UH hoops team hopeful for quick start despite two key early injuries

UH senior wing Samuta Avea was all smiles at the first day of practice, back on Sept. 29 at SimpliFi Arena at Stan Sheriff Center. (Photo courtesy Brandon Flores)

Some may say “You can’t miss what you never had,” but the University of Hawai’i men’s basketball team might beg to differ.

Senior wing Samuta Avea and senior guard Juan Munoz never did suit up for the Rainbow Warriors this season, and they each won’t after going through major surgery soon. But head coach Eran Ganot, his staff and the players all know things won’t be the same as expected without the pair of perimeter shooting threats.

“When you hear the news, in the moment, these guys are so close, it’s really tough,” Ganot said on Monday. “You gotta put yourself in the position of the student-athletes, and the guys who really enjoy playing with them.”

Senior center Mate Colina said Avea and Munoz “could be like our brothers,” especially having entered UH as a freshman with Avea four years ago.

“It’s devastating,” Colina said. “But going forward we just hope the rest of our teammates will step up. I’m sure we’ll still feel their presence, they will still be around us, they’ll still be team members, and (will) play an influential role in what we have and what we’re trying to do.”

Junior Madut, a senior wing who will be expected to again fill a void left by Avea, also used the word “devastated.”

“It was definitely disappointing for us as a unit, as a team,” Madut said. “All of us were pretty devastated, we were all excited to play with each other, we’re pretty close. But we’ve all taken a progressive approach, and we’re looking forward to the season. We’re all going to stay positive and stick together and be there for those guys while they’re going through this process.”

The Warriors certainly do not have much time to mope, as they beat UH-Hilo, 97-67, in the season opener on Nov. 10, followed by a game versus Northern Colorado the following night, and then Pacific on Nov. 13 in the Outrigger Rainbow Classic.

Avea, an athletic 6-foot-6 leaper and legitimate 3-point threat, was likely projected to start at the wing position after opting to sit out last season for personal reasons. Munoz, a 6-foot transfer from Longwood, shot 38.4 percent from beyond the arc in three seasons there and was named to the All-Big South Conference second team.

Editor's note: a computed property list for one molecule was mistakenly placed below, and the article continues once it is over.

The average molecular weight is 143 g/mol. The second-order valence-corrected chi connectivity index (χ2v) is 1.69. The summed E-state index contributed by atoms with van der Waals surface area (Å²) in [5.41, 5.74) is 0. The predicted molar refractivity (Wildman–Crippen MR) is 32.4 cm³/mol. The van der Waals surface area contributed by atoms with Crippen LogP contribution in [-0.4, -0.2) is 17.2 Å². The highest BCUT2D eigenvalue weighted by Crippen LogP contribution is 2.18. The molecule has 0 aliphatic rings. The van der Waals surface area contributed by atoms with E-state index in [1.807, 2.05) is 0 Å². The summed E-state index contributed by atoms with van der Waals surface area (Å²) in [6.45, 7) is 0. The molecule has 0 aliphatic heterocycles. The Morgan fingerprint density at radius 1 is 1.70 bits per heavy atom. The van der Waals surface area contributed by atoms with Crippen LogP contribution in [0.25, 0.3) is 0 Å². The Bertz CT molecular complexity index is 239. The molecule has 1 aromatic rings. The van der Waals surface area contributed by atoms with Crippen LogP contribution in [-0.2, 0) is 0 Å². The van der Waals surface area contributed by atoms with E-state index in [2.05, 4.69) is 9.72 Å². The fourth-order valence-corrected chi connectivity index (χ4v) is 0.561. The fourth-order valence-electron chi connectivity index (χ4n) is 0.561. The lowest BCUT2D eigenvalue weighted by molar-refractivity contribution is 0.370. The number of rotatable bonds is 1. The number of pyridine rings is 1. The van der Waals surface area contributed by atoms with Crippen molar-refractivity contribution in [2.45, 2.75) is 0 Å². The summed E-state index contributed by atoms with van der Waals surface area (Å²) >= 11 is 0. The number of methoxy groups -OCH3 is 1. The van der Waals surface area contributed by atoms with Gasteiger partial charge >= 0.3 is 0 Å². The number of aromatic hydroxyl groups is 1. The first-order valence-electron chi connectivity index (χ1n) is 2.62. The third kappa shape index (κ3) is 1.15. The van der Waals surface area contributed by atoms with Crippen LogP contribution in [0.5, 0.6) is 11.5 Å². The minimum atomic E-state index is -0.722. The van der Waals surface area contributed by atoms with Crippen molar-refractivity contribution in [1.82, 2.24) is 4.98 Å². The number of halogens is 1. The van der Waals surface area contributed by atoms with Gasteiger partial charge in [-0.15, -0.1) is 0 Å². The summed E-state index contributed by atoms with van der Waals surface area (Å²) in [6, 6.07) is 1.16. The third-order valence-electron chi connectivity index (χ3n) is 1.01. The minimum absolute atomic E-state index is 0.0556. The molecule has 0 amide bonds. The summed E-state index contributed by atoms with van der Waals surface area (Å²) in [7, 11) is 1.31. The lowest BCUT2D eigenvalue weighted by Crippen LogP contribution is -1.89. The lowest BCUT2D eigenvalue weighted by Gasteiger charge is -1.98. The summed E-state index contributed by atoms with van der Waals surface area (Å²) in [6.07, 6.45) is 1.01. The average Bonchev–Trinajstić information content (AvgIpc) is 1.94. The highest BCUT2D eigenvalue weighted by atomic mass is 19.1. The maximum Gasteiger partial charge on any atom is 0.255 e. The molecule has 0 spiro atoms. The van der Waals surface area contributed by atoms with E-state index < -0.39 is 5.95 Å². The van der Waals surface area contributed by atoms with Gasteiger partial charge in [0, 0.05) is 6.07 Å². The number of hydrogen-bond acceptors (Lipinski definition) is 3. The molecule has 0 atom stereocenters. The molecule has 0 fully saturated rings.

Ganot said it won’t take one or two players to fill the void; it will take all of them.

“When you lose a guy or two, it’s not a direct replacement, because everybody is different,” said Ganot, who is entering his seventh season at the helm. “So it’s ‘next man, every man,’ it’s going to be collective. We’ll be a little different in some ways.”

A turnstile count of 297 fans last week got to see a glimpse of what the Rainbow Warriors will look like at UH’s 72-60 exhibition victory over Chaminade on Nov. 1. Avea and Munoz watched that game from the bench in street clothes.

Colina, a 7-foot post, scored 19 points and grabbed 12 rebounds and Madut added 16 points and four assists.

Bernardo da Silva, a 6-9 sophomore post, contributed 11 points off the bench.

The victory was by no means easy, as the Silverswords led 54-53 until 5:35 remaining in the game before Colina and Madut helped UH close it out with a final 19-6 run.

In particular, the Rainbow Warriors struggled with defensive rebounding in the second half, allowing Chaminade to snag 11 boards off the offensive glass. Hawai’i also was a bit stagnant against a 1-3-1 halfcourt zone defense after halftime, before finally re-establishing an effective open-court transition game in the closing minutes.

And the Rainbow Warriors did not shoot very well from the free throw line, sinking just 12 of 22 attempts, including only 3 of 8 in the first half.

“It’s unique, early in the year you prepare as much as you can, and then you see some things you hadn’t seen,” Ganot said. “In the moment, it hurt us, but in the long term, it helps us. That’s really what the scrimmages and exhibitions are for, not just different styles, but different actions, different coverages. I think we watched it (on film), and I think we’re better for it. We didn’t rebound to the ability we’d like, we were inconsistent at times, we didn’t come out of the gates well in the second half.

“Things we’re doing well, we gotta continue to do well, and things we need to clean up, certainly were focus areas for us.”

Colina said it was all correctable, and the Rainbow Warriors ironed most of it out in the practices afterward.

“I think it’s just like sharpening up the game altogether, very miniscule things that we needed to fix and I think we’re definitely on top of it now. I think the biggest thing was being able to push out a lead once we had it, and now we can show that we worked on it and got better at it.”

Madut said the Silverswords presented a unique challenge that kept UH on its toes throughout the game.

“Firstly, credit to Chaminade, because they did a good job of throwing a lot of different stuff and things that we hadn’t seen yet, and we had to adjust in the moment,” Madut said. “We all watched the film, and there’s a lot of things we can fix. It’s very early for us right now, so we’re still kind of learning each other and learning our roles, and the offense and stuff like that. So I just think we need to keep hammering and keep working every single day and just trust the process, and it will work out, for sure.”

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